All manuscripts are evaluated by a panel of Naval History editors, whose list of accepted and rejected articles is presented at the monthly meeting of the U.S. Naval Institute Editorial Board.
All submissions should be annotated. Also include art suggestions, a short biography and your email address, return street address, and home and office telephone numbers.
U.S. Naval Institute
291 Wood Road
Annapolis, MD 21402-5034
If possible, include an IBM-compatible CD or diskette.
Fax submissions of "In Contact" items to: 410-295-1049.
To qualify as an article in Naval History, a manuscript must have fewer than 3,500 words.
The rate of payment varies from $60 to $150 per estimated published page (1,000 words). Book reviews ($75 per review) and pictorials ($250-$500) are commissioned and, although queries are welcome, unsolicited reviews are discouraged. The rate of payment for anecdotes is $25 each.
By Fred L. Schultz, Senior Editor
Freelance writers looking to be published in Naval History face a formidable obstacle—a huge bank of already accepted manuscripts. Professionals will appreciate that publications usually buy more manuscripts than they can possibly use, because it is always better for an editor to have too much material from which to choose than not enough. Hence, the competition is stiff for getting your manuscript accepted in the first place and equally so in having it published.
That said, a good story will invariably make it into the magazine more quickly than a "for the record" reminiscence of life at sea. This is not to say that we are uninterested in well-documented facts. We are simply looking for an engaging narrative to accompany them.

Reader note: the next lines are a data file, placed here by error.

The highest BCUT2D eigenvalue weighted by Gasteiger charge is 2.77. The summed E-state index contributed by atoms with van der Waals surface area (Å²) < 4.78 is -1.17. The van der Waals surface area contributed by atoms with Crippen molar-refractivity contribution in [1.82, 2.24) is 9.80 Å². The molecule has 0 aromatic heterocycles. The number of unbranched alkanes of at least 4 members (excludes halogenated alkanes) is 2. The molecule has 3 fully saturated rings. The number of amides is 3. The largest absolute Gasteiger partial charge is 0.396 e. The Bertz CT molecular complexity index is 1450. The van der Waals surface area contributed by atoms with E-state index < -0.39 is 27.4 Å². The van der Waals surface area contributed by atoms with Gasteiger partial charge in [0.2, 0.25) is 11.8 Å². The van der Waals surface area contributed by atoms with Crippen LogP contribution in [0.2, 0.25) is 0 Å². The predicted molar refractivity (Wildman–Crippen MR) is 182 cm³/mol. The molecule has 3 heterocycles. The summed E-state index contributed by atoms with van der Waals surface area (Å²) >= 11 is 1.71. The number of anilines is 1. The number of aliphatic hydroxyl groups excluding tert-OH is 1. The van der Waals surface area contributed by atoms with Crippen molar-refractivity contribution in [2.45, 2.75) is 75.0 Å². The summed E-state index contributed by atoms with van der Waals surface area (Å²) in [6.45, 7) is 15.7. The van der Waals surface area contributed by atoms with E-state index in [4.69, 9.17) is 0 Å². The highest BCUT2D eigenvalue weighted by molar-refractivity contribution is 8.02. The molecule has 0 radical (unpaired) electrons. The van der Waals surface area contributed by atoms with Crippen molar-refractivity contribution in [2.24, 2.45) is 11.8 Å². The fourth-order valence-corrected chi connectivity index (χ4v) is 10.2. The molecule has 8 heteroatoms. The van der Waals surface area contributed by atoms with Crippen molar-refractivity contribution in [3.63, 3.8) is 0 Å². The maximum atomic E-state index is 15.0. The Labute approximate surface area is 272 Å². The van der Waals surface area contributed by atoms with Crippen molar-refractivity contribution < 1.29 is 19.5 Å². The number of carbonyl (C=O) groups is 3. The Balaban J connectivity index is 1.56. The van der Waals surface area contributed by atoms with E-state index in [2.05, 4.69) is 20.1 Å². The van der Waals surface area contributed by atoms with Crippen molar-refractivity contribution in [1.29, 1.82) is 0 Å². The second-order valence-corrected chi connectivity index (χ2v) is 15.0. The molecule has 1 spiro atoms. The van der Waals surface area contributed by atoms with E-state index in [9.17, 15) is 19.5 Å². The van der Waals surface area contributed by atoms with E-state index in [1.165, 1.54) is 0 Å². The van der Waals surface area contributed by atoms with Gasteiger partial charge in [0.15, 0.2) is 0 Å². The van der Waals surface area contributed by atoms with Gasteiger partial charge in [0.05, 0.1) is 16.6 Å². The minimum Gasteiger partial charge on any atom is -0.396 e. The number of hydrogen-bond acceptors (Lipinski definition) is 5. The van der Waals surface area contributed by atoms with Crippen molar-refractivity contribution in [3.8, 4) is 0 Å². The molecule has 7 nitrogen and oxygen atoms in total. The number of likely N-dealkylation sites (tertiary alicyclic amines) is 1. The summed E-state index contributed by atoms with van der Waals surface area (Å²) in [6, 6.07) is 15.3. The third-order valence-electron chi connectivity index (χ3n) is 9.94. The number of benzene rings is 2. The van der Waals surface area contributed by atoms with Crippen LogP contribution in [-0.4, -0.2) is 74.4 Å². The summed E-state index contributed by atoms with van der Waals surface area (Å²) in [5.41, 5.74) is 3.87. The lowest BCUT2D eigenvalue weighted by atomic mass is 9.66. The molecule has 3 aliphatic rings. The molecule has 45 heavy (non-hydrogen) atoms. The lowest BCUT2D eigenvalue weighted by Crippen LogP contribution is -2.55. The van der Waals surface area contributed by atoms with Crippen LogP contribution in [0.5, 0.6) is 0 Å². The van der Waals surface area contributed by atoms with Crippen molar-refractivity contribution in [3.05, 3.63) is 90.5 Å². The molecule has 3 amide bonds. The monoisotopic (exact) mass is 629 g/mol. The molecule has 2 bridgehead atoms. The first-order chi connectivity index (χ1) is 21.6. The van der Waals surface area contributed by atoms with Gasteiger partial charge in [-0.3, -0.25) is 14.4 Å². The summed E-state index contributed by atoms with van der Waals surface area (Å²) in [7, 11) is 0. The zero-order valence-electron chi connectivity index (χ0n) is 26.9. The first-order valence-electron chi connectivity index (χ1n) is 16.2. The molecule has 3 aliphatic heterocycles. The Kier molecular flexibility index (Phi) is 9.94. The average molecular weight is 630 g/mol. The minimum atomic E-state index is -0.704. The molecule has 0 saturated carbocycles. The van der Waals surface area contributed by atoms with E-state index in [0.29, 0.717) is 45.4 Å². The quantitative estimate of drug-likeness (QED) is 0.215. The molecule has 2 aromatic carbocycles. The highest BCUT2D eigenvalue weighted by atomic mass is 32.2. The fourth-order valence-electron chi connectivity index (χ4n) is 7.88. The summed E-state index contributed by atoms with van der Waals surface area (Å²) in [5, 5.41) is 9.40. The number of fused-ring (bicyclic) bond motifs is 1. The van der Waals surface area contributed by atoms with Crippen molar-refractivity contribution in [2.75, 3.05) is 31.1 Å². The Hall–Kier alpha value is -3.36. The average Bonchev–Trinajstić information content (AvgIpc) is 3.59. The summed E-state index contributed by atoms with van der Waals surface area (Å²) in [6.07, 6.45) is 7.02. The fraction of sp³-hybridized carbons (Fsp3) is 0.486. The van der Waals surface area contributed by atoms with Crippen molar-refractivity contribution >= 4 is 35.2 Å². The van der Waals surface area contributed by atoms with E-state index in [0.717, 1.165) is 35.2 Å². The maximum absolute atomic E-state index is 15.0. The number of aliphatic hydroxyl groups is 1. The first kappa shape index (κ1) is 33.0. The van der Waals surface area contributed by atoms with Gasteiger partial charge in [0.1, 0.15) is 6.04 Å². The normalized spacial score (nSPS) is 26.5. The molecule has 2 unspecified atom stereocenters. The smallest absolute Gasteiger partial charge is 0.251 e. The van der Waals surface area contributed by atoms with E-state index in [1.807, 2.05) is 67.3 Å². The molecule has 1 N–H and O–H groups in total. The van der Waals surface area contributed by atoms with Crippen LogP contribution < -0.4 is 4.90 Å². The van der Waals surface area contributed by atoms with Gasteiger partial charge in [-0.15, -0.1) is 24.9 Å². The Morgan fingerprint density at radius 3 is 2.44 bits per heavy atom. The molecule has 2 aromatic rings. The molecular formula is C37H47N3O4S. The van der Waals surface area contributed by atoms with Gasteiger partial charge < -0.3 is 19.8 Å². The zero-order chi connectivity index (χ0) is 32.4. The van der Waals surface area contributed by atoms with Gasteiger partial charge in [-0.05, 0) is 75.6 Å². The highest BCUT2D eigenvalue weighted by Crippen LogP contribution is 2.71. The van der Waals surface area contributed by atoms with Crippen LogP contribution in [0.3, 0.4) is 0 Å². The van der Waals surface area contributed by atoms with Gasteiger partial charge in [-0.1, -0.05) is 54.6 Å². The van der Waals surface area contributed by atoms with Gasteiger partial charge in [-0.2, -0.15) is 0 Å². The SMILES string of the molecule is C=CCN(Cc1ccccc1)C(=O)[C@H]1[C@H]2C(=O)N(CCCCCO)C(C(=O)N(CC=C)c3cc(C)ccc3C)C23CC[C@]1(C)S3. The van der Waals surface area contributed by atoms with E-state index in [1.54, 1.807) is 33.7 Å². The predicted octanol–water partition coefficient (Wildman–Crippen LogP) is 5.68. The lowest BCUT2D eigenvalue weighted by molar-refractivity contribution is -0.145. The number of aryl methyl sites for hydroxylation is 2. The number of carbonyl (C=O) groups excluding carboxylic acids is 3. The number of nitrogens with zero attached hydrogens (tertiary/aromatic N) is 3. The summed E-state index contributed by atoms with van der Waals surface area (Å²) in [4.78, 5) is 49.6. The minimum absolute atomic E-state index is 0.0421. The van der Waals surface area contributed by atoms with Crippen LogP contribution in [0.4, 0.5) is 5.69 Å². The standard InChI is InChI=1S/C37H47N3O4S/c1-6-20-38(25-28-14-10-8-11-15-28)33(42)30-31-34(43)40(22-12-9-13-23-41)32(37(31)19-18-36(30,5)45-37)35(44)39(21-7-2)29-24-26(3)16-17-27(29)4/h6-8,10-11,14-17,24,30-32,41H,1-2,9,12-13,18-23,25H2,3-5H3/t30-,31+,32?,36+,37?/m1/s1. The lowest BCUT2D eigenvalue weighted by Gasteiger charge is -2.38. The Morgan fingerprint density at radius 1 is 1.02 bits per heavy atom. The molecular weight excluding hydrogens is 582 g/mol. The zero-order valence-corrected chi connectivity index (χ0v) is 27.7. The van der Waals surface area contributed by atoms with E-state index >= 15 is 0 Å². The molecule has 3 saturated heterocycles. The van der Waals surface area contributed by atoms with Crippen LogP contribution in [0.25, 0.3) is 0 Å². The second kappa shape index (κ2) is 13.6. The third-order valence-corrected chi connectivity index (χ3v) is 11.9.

Queries are always the best bet before an author assembles a story. We may already have related material in the bank, the topic may have been recently exhausted, or it may simply not be right for this publication. Because of the amount of mail we receive, the query should grab the editor's attention from the start. Give away the best part of the story in the first paragraph of the query. Then delineate your qualifications for writing such a piece. And have a thick skin, because a favorable response from the editor will likely elicit only a form letter agreeing to see the manuscript on speculation, with no commitment on the publisher's part. Completed manuscripts are always welcome and are evaluated in the same manner as all others.
Be patient after submitting the piece. Most magazines deal with hundreds of authors at a time, so sympathize with the editors making the decisions. Editors at Naval History would like nothing more than to accommodate and publish all their authors expeditiously. Unfortunately, it is simply an impossible goal. Be patient.
Sample clips hardly ever sway an editorial decision, but they do give further indication of the query writer's ability. Evidence that the author has been published before, while not necessarily a qualification for writing naval history, does play a part in the equation.
Most editors likely will agree that freelancers should refrain from telephone queries, on both interest in a topic or the status of a manuscript under evaluation or already purchased. If all authors called editors with such questions, not much evaluating—or publishing, for that matter—would get done.
The best way to "break into" Naval History is first to identify a good story, with one or several of the following: drama, action, humor, irony, emotion. Then give your best shot in the lead paragraph, generally without giving away—unlike the query—the upshot of the story. The author-editor team has only seconds to draw the reader into the story. The opening needs to be sufficiently provocative or attractive as to leave the reader wanting more. Save the vital statistics of the characters or other arcane details for later in your story. In other words, do not begin with "He was born on New Year's day . . ." unless of course that is the focus of the piece.